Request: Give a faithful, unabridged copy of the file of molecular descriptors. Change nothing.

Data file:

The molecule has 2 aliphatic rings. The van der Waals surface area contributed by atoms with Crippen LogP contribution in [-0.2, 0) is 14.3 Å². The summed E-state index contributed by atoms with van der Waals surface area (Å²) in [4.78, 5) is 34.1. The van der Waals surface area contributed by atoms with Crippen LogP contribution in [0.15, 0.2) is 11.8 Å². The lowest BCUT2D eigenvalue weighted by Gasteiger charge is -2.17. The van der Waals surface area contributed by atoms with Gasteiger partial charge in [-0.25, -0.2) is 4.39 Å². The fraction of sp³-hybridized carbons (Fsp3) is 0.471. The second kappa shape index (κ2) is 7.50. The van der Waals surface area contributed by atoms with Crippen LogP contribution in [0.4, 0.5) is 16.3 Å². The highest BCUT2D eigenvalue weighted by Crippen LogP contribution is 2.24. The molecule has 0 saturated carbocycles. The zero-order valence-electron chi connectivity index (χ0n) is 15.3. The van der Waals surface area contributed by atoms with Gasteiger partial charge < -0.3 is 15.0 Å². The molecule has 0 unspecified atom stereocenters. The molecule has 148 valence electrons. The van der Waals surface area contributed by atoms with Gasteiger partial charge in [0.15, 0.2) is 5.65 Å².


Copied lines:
The molecule has 2 aliphatic rings. The van der Waals surface area contributed by atoms with Crippen LogP contribution in [-0.2, 0) is 14.3 Å². The summed E-state index contributed by atoms with van der Waals surface area (Å²) in [4.78, 5) is 34.1. The van der Waals surface area contributed by atoms with Crippen LogP contribution in [0.15, 0.2) is 11.8 Å². The lowest BCUT2D eigenvalue weighted by Gasteiger charge is -2.17. The van der Waals surface area contributed by atoms with Gasteiger partial charge in [-0.25, -0.2) is 4.39 Å². The fraction of sp³-hybridized carbons (Fsp3) is 0.471. The second kappa shape index (κ2) is 7.50. The van der Waals surface area contributed by atoms with Crippen LogP contribution in [0.4, 0.5) is 16.3 Å². The highest BCUT2D eigenvalue weighted by Crippen LogP contribution is 2.24. The molecule has 0 saturated carbocycles. The zero-order valence-electron chi connectivity index (χ0n) is 15.3. The van der Waals surface area contributed by atoms with Gasteiger partial charge < -0.3 is 15.0 Å². The molecule has 0 unspecified atom stereocenters. The molecule has 148 valence electrons. The van der Waals surface area contributed by atoms with Gasteiger partial charge in [0.15, 0.2) is 5.65 Å².